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Honours Project

Project Zoe

A short Sci-Fi film set in the future where virtual reality has progressed massively. The story follows a young girl, Zoe,  who was involved in a horrible accident resulting in both of her legs being amputated. She wins a state of the art VR set and we follow her through the rabbit hole into her adventures. 

The look and feel of this project is massive impressed from some of my favoite movies and books.  



Zoe is 14 years old and she is a double leg amputee. She struggles making friends as she doesn’t get out much. Her mobility is heavily restricted because her family is only able to afford the most basic prosthetic legs which cause her pain to use.  As a result of her staying inside all the time she watches a lot of movies and play video games on her laptop. Zoe uses online video games to make friends and she regularly gets lost in old adventure movies which she dreams of becoming the adventurer.

ShutterJack Technologies have recently announced a bleeding edge virtual reality system that connects directly to the brain. Using a series of technologies that suppresses and connect the brains  sensory systems and spinal cord, the cerebellum connection and suppression system.

The company is offering a select few lucky individuals to win the C2S2 VR System. Of course, Zoe was one of the winners.

Upon entering the simulation she lands in a virtual bedroom which resembles her own but more fantastic! Still sitting in her chair she looks down to see where her basic grey prosthetic legs were but to her surprise she has two brand new state of the art hydraulic controlled power legs.

Standing up she almost goes off balance because she can feel the power behind them.  To her right is a full body. Looking up and down her body she mutters under her breath “Pretty cool…”

She walks over to her bedroom door. Zoe has to squint her eyes while opening because the light coming from behind the door is so bright.

Slowly walking through the door, she recalls the location she is in. The green house film set of her favourite film maker. It’s as if everyone had just up and left mid shoot of the construction scene in A Trip to the Moon. The painted set pieces in the background and all the props where they should be and the tripod where the camera films from. After a while she panics and rapidly takes off the device.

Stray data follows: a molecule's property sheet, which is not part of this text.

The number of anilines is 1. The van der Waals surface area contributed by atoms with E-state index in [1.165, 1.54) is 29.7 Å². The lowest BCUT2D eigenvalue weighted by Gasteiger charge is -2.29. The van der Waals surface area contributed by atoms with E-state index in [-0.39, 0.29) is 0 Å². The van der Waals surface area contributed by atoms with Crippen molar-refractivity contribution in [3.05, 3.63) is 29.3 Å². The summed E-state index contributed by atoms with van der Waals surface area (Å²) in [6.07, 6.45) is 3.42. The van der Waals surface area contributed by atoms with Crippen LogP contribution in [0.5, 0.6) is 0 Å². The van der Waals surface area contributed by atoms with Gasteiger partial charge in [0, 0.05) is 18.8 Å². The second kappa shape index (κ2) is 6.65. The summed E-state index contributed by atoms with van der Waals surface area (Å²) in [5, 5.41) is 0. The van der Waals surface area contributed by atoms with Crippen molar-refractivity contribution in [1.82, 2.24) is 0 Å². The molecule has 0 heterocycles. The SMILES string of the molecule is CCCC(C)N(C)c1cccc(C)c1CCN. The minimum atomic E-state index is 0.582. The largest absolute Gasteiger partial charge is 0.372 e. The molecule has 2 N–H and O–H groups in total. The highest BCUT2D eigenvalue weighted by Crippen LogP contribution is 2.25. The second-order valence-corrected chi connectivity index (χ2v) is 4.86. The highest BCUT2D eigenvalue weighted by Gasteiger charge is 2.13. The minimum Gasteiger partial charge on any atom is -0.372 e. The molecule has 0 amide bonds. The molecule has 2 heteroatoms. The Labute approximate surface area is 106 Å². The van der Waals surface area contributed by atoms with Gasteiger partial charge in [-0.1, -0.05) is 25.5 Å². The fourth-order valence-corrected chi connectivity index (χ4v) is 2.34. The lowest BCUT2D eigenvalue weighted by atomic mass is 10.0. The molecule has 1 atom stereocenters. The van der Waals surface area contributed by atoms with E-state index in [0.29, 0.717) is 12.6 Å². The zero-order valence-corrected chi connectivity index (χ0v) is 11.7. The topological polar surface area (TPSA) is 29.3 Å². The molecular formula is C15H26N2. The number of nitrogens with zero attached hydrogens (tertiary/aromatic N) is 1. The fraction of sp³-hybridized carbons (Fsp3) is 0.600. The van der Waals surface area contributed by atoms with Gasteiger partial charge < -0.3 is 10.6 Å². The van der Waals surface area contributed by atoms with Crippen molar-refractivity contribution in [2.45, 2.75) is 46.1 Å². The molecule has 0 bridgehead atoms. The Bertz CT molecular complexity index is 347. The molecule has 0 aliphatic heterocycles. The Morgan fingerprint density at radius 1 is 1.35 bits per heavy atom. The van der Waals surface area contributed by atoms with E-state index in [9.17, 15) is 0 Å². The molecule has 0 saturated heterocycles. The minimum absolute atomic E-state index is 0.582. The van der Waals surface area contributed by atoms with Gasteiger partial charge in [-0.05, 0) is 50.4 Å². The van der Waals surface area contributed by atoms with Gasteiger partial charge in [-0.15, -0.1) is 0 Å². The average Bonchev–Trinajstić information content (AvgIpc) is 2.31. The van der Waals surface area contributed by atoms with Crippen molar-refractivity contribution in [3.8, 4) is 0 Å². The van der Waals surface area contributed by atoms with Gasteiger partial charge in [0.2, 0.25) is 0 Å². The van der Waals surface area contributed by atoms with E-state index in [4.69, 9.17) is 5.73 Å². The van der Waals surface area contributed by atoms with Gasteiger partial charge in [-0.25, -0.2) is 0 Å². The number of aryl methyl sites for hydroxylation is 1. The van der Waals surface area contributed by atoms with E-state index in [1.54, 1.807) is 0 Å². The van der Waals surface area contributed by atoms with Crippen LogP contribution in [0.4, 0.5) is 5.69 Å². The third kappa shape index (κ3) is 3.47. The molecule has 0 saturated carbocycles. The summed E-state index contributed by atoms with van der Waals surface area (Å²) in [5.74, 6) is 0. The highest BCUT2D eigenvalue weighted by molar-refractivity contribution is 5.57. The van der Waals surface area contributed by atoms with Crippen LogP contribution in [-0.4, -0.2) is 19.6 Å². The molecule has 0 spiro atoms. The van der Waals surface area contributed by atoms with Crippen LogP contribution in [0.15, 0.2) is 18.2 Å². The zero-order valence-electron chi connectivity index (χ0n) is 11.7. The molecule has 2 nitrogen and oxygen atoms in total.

The bedroom is cluttered. Pastel pink walls, a notepad open along with pens and pencils strewn across the desk. A pair of crutches lent up against an empty chair.

A young girl is sitting at her desk. Her hair is messy and she’s wearing casual shorts and a oversized t-shirt. The legs that are inside the shorts are not her own: they’re fully prosthetic. No flesh is seen; just a carbon fibre like material with metal hinges and a stylish pair of trainers.

There is a small black box sitting on the desk. ZOE lifts the lid off the box and picks up two button shaped silver disks which she proceeds to place on each temple. They both begin to glow and her eyes roll back into her head and her body goes limp as she is transported into the VR land.



ZOE is still sat on her bed as if nothing had changed but her room seems a little different. Everything looks a bit washed out and almost dreamy. The ceiling and the windows are tall, and the light coming in from them is extreme. Her desk is still there with all the clutter but something seems very different. As she looks down at her legs its clear she’s had an upgrade. Brand new robotic legs which she can move and twist just like real legs.

While trying to stand ZOE almost goes off balance.

In front of her is a full-length body mirror in which she checks herself out in. It is clear from her reflection that not only that her legs have been upgraded but the lower half of her body is robotic.

While looking at herself in the mirror and testing her new legs she notices a throbbing light emerging from the border of her bedroom door..

Zoe steps towards the door, slowly opens it and walks through.




She is in a whole new world.

Zoe walks from her old bedroom though a free standing magical door into a magical mushroom cave straight of a scene from her favourite film, Le Voyage dans la Lune.

As she looks around in wonder it’s obvious that the pathway leading to the light is drawing her in.

Without even thinking her feet begin taking steps towards the light, past the giant glowing mushroom, and along the log bridge to the other island.

Previsualization of the layout, using stand in character.

Lets Start Production.

This is quite a large project for just one person. I have decided to focus on the final scene, where Zoe walks from her bedroom into to the amazing new land for the first time. Keeping organised is going to be imperative so I have created a orginisation spreadsheet in Exel that mimicks some of the features in shotgun. 


Excel Shotgun

The spreadsheet works as an advanced todo list and time managment tool. I progreammed a timeline feature that knows how many weeks I have untill deadline. The pie charts also live update along with the hours completed and hours left. I can add tasked an aclocate an estimanted time that it will take to complete each task and the time line will tell me how many hours I will need to work per week to complete the whole project on time.